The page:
Thursday, 25 November 2010
HAPPY BIRTHDAY to YOU,
HAPPY BIRTHDAY DEAR ABHU
HAPPY BIRTHDAY to YOU,
Posted by Krajend at 08:45
Sunday, 21 November 2010
Los Angeles, California (CNN) -- A woman whose group has rescued more than 12,000 women and girls from sex slavery has been named the 2010 CNN Hero of the Year.
Anuradha Koirala was chosen by the public in an online poll that ran for eight weeks on CNN.com. CNN's Anderson Cooper revealed the result at the conclusion of the fourth annual "CNN Heroes: An All-Star Tribute."
"Human trafficking is a crime, a heinous crime, a shame to humanity," Koirala said earlier in the evening after being introduced as one of the top 10 CNN Heroes of 2010. "I ask everyone to join me to create a society free of trafficking. We need to do this for all our daughters."
Koirala was introduced by actress Demi Moore, who along with her husband, Ashton Kutcher, created DNA, The Demi and Ashton Foundation, which aims to eliminate child sex slavery worldwide.
"Every day this woman confronts the worst of what humanity has to offer," Moore said of Koirala. "She says, 'Stop. Stop selling our girls.' By raiding brothels and patrolling the India-Nepal border, she saves girls from being sold into the sex trade, where they are being repeatedly raped for profit, tortured and enslaved.
"Since 1993, she has helped rescue more than 12,000 women and girls. Through her organization Maiti Nepal, she has provided more than a shelter for these girls and young women, she has created a home. It is a place for them to heal, go to school, learn a skill, and for some who are infected with HIV/AIDS, it is the place where they can spend their days surrounded by love."
Koirala will receive $100,000 to continue her work with Maiti Nepal, in addition to the $25,000 awarded to each of the top 10 Heroes honored Saturday night.
"This is another responsibility to me to work with all your support," Koirala said to the audience after being named Hero of the Year. "We have to end this heinous crime. Please join hands with me to end this crime.
"Please try to respect the youth. They are the ones who are going to build the next generation. Thank you so much."Koirala's speech capped the gala event, which was taped before an audience of nearly 5,000 and premieres Thanksgiving night on the global networks of CNN
Posted by Krajend at 09:34
Thursday, 18 November 2010
Source: Republica Daily (18 Nov. 2010)
vvvAbout a year-and-a-half ago, I received an email from my friend Dr Girish Pant. Girish asked about my memories of his father, the late Dr Yadav Prasad Pant. He asked whether I would agree to share my thoughts, memories and impressions of Dr Pant in an article that would be part of a commemorative book. I was not only happy to oblige but considered it an honor to be asked to contribute to furthering the memory of a great man.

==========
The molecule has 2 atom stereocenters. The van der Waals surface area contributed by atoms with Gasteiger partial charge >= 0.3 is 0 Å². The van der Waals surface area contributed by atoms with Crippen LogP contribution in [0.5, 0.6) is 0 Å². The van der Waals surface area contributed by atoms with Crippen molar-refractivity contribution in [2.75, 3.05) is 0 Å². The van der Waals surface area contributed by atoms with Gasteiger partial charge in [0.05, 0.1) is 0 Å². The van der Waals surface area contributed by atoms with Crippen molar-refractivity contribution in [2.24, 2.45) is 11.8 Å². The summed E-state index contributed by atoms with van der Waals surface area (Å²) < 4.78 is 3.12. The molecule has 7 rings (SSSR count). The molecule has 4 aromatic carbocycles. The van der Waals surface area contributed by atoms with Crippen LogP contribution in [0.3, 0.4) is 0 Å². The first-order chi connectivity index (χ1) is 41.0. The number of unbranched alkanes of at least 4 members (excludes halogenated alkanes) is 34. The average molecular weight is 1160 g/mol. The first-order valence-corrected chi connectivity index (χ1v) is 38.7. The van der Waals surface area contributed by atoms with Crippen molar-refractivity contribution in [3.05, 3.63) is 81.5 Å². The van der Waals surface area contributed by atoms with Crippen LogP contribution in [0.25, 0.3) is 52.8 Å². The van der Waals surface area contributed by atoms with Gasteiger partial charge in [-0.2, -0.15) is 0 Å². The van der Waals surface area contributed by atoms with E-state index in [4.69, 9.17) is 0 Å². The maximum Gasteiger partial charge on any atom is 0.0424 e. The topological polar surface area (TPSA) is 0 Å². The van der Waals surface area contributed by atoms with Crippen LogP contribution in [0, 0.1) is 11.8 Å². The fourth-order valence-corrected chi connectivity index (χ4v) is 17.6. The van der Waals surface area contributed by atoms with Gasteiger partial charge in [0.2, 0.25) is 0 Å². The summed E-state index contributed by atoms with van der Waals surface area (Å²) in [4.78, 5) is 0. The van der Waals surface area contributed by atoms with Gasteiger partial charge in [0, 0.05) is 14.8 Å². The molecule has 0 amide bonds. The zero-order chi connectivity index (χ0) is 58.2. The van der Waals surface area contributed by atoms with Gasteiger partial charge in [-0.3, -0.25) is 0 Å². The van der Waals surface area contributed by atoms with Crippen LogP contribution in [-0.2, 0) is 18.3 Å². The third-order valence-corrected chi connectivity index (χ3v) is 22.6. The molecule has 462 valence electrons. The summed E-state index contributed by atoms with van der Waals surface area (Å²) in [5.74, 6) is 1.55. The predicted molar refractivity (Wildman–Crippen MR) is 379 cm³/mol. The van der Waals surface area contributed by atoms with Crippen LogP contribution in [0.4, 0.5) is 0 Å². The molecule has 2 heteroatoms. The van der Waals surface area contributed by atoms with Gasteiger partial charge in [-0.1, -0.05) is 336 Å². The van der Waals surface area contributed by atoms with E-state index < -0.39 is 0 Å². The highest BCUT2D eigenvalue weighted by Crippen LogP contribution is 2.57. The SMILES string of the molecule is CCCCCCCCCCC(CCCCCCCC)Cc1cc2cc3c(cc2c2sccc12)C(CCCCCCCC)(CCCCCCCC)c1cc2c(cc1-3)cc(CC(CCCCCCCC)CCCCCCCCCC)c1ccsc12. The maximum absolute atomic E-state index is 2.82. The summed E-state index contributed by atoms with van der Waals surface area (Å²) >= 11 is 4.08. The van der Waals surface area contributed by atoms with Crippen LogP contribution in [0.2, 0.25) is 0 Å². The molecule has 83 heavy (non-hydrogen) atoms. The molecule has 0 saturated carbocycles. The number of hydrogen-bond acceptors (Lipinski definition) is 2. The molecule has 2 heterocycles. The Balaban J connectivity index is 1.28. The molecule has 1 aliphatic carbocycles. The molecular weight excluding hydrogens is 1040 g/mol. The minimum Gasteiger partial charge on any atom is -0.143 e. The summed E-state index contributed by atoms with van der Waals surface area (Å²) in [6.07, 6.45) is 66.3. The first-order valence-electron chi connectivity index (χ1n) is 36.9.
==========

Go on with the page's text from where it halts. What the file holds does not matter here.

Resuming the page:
I recalled meeting Dr Pant when I was a young boy in Kathmandu. I recalled meeting him again as an economics graduate student at Thammasat University in Bangkok. I recalled how he inspired me to be an academic. I wrote about all that in a tribute article which appeared in a recently published book entitled A Homage to Dr. Yadav Prasad Pant.
I received a copy of the book not too long ago. Upon perusing the collection, I was struck to see the number, the breadth of not only Nepali but also foreign dignitaries who contributed to the collection: All retelling anecdotes, acknowledging the influence, the inspiration and persistence of the works and life of Dr Pant. In the tribute to Dr Pant, Indian Finance Minister Mr Pranab Mukherjee writes “I was struck by his simplicity and the depth of his professional understanding. Interaction with him always left a deep impression on me, full of respect for his expertise and skill." Former Philippines Prime Minister Mr Cesar E A Virata in his reflection on late Dr Pant writes “I consider him to be senior, and also as a national resource and treasure of Nepal, and a man of full seasons”. Mr Eric Gonsalves, former Indian Ambassador to Japan and the European Union, in his memoir indicates that he greatly benefited from the then Nepali Ambassador to Japan Dr Pant. He writes “fortunately, we interacted with the Japanese Government, we were able to draw on the wisdom of Ambassador Pant which found receptive echoes in the attitude of academics and senior statesman in Japan like the late Professor Saburo Okita”. Former Newsweek Tokyo Bureau Chief Mr Bernard Krisher in his memories of Dr Pant writes “Dr. Pant was a distinguished scholar, diplomat and political and economic statesman who contributed enormously to Nepal’s stature in the world”. Nepal lacked an academic or professional economist until Dr Pant completed his Ph.D. in economics from Banaras Hindu University in 1952. In 1953, he joined the Faculty of Economics at Tri-Chandra College as a Professor of Economics where he labored until he was appointed as the Chief Economic Advisor to His Majesty’s Government of Nepal in 1956. After serving in this capacity for five years he was appointed as the Secretary of Finance in the Ministry of Finance and Economic Affairs in 1961. During his tenure as Secretary of Finance – which lasted six years – he literally transformed the fiscal system of Nepal. Before Dr Pant, the fiscal system of Nepal was primitive, to put it kindly. Once he became the Secretary of Finance, he streamlined the fiscal apparatus with various budgetary innovations. In essence, Dr Pant deserves credit for establishing the foundation of the modern planning and budgeting system in Nepal. Nepal started its planned development process in 1954 with its first five year plan. Dr Pant served as a member and a senior member of the National Planning Commission.